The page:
[SURBL-Discuss] Re: Applying SURBL against blog comment spammers

Justin Mason jm at jmason.org
Thu Sep 2 10:27:43 CEST 2004


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Matthew Hunter writes:
> On Thu, Sep 02, 2004 at 09:36:29AM -0400, Chris Santerre <csanterre at MerchantsOverseas.com> wrote:
> > >-----Original Message-----
> > >From: Jeff Chan [mailto:jeffc at surbl.org]
> > >Sent: Thursday, September 02, 2004 3:24 AM
> > >To: SATalk
> > >Cc: SURBL Discuss
> > >Subject: Re: Applying SURBL against blog comment spammers
> > >On Wednesday, September 1, 2004, 11:25:40 PM, Matthew Hunter wrote:
> > >> I just whipped up some code to reject trackback/comment spam
> > >> using a SURBL as a data source.  Unfortunately, the people 
> > >> spamming my weblogs aren't in multi.surbl.org, so I will have to 
> > >> maintain my own local blacklist server.  
> > >> The single most useful thing that could be done wrt fighting spam 
> > >> in weblogs would be an SURBL source that had the offending 
> > >> domains in it.  I would offer to make mine public, but I don't 
> > >> have the IP to spare at the moment... 
> > >> Does anyone know of an appropriate SURBL list?
> > >Hi Matthew,
> > >We could perhaps set up a separate SURBL for blog spammers.
> > >It would be a slight shift in focus since the other SURBLs are
> > >all for email spam.  Can you give an idea of how many records
> > >you have?
> > >Also have you tried Jay Allen's MT-Blacklist/Comment Spam
> > >list:
> > >  http://www.jayallen.org/comment_spam/
> > >It would be interesting to look at your data to see if there's
> > >much overlap with our existing lists.  In the case of Jay's data,
> > >there's nearly none.
> > Hell I'm feeling a little saucy this morning so lets mull this over. This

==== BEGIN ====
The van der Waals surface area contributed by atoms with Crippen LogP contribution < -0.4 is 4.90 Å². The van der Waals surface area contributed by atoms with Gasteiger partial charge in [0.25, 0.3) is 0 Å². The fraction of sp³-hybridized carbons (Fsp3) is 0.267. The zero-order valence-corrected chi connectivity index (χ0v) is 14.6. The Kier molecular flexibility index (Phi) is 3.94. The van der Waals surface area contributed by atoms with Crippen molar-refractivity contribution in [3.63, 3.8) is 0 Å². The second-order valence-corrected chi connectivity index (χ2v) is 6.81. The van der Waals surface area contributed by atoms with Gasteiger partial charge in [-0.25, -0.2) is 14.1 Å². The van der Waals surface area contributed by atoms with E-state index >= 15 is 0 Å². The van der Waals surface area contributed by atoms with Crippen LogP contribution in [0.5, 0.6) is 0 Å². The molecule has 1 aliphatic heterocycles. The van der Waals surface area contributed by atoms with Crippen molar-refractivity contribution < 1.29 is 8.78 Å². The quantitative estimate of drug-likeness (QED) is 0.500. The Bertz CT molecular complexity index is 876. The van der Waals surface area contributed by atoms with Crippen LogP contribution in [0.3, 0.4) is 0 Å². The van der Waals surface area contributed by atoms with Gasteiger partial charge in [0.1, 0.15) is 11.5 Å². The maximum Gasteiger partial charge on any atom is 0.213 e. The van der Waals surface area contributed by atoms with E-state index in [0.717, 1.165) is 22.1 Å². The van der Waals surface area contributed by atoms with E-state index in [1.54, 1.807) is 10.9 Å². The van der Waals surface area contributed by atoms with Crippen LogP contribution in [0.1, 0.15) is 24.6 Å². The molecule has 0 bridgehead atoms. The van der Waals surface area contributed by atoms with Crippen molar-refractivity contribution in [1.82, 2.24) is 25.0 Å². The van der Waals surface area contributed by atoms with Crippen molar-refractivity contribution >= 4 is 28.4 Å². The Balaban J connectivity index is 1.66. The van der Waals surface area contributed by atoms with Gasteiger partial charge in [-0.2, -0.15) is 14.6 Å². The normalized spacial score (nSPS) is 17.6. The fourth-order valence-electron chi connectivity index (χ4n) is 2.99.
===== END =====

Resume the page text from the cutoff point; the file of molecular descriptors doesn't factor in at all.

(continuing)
> > goes against Jeff's thoughts. But if they are spamming, then just add them
> > to SURBL. Does it matter if they spam email or blogs? To me, not really.
> > Adding them to the regular SURBL is sure to cause them some pain. 
> > 
> > Legit domains still get removed. 
> > 
> > SO I say, go ahead and add them. However I would like to see an example of a
> > spam'd blog. I've never seen one. 
> 
> Here some some examples of trackback spam, which is perhaps best 
> thought of as an automated hat-tip protocol.  Let me know when 
> you've seen them so I can delete them.  These are new since 
> sometime yesterday, I think (the last time I deleted this 
> stuff).  My SURBL update hasn't been posted to this site yet or 
> it would have stopped these.
> 
> http://www.triggerfinger.org/weblog/servlet/trackback/164.jsp
> http://www.triggerfinger.org/weblog/servlet/trackback/449.jsp
> http://www.triggerfinger.org/weblog/servlet/trackback/2799.jsp
> http://www.triggerfinger.org/weblog/servlet/trackback/3947.jsp
> http://www.triggerfinger.org/weblog/servlet/trackback/5053.jsp
> http://www.triggerfinger.org/weblog/servlet/trackback/5324.jsp
> http://www.triggerfinger.org/weblog/servlet/trackback/5484.jsp
> http://www.triggerfinger.org/weblog/servlet/trackback/5519.jsp
> http://www.triggerfinger.org/weblog/servlet/trackback/5556.jsp

! I hadn't seen trackback spam before...

> There's no standard comment API so I haven't fallen victim to 
> that yet.  Other bloggers have, but usually delete the 
> comments ASAP... For comments, though, the simpler solution is 
> probably to require an active user session (eg, session cookie 
> accepted and returned from an earlier page).  That can be 
> programmatically done but it's harder.  Parsing the comments
> for spam sign like email is, I think, inevitable in the long 
> term.  Well, that or requiring accounts to post comments.

sample comment spams are easy enough to find.  Google for
"comments movable cialis" ;)  Here's one:

  <http://patch.stanford.edu/MT/mt-comments.cgi?entry_id=4>

- --j.
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